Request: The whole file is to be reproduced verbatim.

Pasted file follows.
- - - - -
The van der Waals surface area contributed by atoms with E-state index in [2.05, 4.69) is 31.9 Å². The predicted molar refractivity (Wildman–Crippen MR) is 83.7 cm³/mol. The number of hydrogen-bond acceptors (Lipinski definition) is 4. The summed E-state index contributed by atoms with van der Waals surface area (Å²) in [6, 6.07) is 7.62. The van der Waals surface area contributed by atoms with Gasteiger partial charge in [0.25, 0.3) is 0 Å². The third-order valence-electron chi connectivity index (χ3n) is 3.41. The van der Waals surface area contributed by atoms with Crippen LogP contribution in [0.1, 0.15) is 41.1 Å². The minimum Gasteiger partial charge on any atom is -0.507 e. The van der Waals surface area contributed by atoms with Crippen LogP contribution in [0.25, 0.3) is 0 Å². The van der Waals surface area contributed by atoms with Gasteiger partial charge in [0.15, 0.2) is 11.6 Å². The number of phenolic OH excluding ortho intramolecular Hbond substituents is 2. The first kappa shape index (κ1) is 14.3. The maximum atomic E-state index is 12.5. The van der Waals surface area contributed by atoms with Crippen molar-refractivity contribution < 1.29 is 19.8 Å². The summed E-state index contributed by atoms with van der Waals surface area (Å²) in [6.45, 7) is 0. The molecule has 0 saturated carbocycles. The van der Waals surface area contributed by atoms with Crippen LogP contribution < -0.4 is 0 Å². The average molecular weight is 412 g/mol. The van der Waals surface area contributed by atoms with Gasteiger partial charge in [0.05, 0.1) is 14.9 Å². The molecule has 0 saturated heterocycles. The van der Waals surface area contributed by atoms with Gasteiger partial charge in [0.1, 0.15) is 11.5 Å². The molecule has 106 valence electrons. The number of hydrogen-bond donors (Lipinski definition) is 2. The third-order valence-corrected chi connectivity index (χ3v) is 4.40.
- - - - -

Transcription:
The van der Waals surface area contributed by atoms with E-state index in [2.05, 4.69) is 31.9 Å². The predicted molar refractivity (Wildman–Crippen MR) is 83.7 cm³/mol. The number of hydrogen-bond acceptors (Lipinski definition) is 4. The summed E-state index contributed by atoms with van der Waals surface area (Å²) in [6, 6.07) is 7.62. The van der Waals surface area contributed by atoms with Gasteiger partial charge in [0.25, 0.3) is 0 Å². The third-order valence-electron chi connectivity index (χ3n) is 3.41. The van der Waals surface area contributed by atoms with Crippen LogP contribution in [0.1, 0.15) is 41.1 Å². The minimum Gasteiger partial charge on any atom is -0.507 e. The van der Waals surface area contributed by atoms with Crippen LogP contribution in [0.25, 0.3) is 0 Å². The van der Waals surface area contributed by atoms with Gasteiger partial charge in [0.15, 0.2) is 11.6 Å². The number of phenolic OH excluding ortho intramolecular Hbond substituents is 2. The first kappa shape index (κ1) is 14.3. The maximum atomic E-state index is 12.5. The van der Waals surface area contributed by atoms with Crippen molar-refractivity contribution < 1.29 is 19.8 Å². The summed E-state index contributed by atoms with van der Waals surface area (Å²) in [6.45, 7) is 0. The molecule has 0 saturated carbocycles. The van der Waals surface area contributed by atoms with Crippen LogP contribution < -0.4 is 0 Å². The average molecular weight is 412 g/mol. The van der Waals surface area contributed by atoms with Gasteiger partial charge in [0.05, 0.1) is 14.9 Å². The molecule has 0 saturated heterocycles. The van der Waals surface area contributed by atoms with Gasteiger partial charge in [0.1, 0.15) is 11.5 Å². The molecule has 106 valence electrons. The number of hydrogen-bond donors (Lipinski definition) is 2. The third-order valence-corrected chi connectivity index (χ3v) is 4.40.